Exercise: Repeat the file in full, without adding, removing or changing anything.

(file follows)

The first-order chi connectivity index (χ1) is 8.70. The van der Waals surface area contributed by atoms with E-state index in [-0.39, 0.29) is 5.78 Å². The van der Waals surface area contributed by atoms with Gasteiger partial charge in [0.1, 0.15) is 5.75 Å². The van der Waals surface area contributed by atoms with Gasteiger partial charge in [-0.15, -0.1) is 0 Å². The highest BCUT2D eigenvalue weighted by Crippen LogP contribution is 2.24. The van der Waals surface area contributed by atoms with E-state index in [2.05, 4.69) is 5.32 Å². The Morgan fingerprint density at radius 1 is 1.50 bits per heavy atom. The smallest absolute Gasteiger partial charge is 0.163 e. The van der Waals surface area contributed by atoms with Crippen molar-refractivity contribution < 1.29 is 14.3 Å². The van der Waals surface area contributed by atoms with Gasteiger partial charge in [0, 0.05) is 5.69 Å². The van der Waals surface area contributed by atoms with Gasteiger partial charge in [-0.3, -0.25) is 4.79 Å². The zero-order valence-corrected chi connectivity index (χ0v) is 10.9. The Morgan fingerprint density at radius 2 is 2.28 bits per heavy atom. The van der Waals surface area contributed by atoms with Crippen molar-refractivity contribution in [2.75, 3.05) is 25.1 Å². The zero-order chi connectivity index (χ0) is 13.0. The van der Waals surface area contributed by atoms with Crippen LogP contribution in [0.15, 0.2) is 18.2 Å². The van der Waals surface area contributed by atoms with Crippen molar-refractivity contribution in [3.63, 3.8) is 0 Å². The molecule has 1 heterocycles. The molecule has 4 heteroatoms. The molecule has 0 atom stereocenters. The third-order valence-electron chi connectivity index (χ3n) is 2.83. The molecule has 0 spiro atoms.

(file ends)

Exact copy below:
The first-order chi connectivity index (χ1) is 8.70. The van der Waals surface area contributed by atoms with E-state index in [-0.39, 0.29) is 5.78 Å². The van der Waals surface area contributed by atoms with Gasteiger partial charge in [0.1, 0.15) is 5.75 Å². The van der Waals surface area contributed by atoms with Gasteiger partial charge in [-0.15, -0.1) is 0 Å². The highest BCUT2D eigenvalue weighted by Crippen LogP contribution is 2.24. The van der Waals surface area contributed by atoms with E-state index in [2.05, 4.69) is 5.32 Å². The Morgan fingerprint density at radius 1 is 1.50 bits per heavy atom. The smallest absolute Gasteiger partial charge is 0.163 e. The van der Waals surface area contributed by atoms with Crippen molar-refractivity contribution < 1.29 is 14.3 Å². The van der Waals surface area contributed by atoms with Gasteiger partial charge in [0, 0.05) is 5.69 Å². The van der Waals surface area contributed by atoms with Gasteiger partial charge in [-0.3, -0.25) is 4.79 Å². The zero-order valence-corrected chi connectivity index (χ0v) is 10.9. The Morgan fingerprint density at radius 2 is 2.28 bits per heavy atom. The van der Waals surface area contributed by atoms with Crippen molar-refractivity contribution in [2.75, 3.05) is 25.1 Å². The zero-order chi connectivity index (χ0) is 13.0. The van der Waals surface area contributed by atoms with Crippen LogP contribution in [0.15, 0.2) is 18.2 Å². The van der Waals surface area contributed by atoms with Crippen molar-refractivity contribution in [3.63, 3.8) is 0 Å². The molecule has 1 heterocycles. The molecule has 4 heteroatoms. The molecule has 0 atom stereocenters. The third-order valence-electron chi connectivity index (χ3n) is 2.83. The molecule has 0 spiro atoms.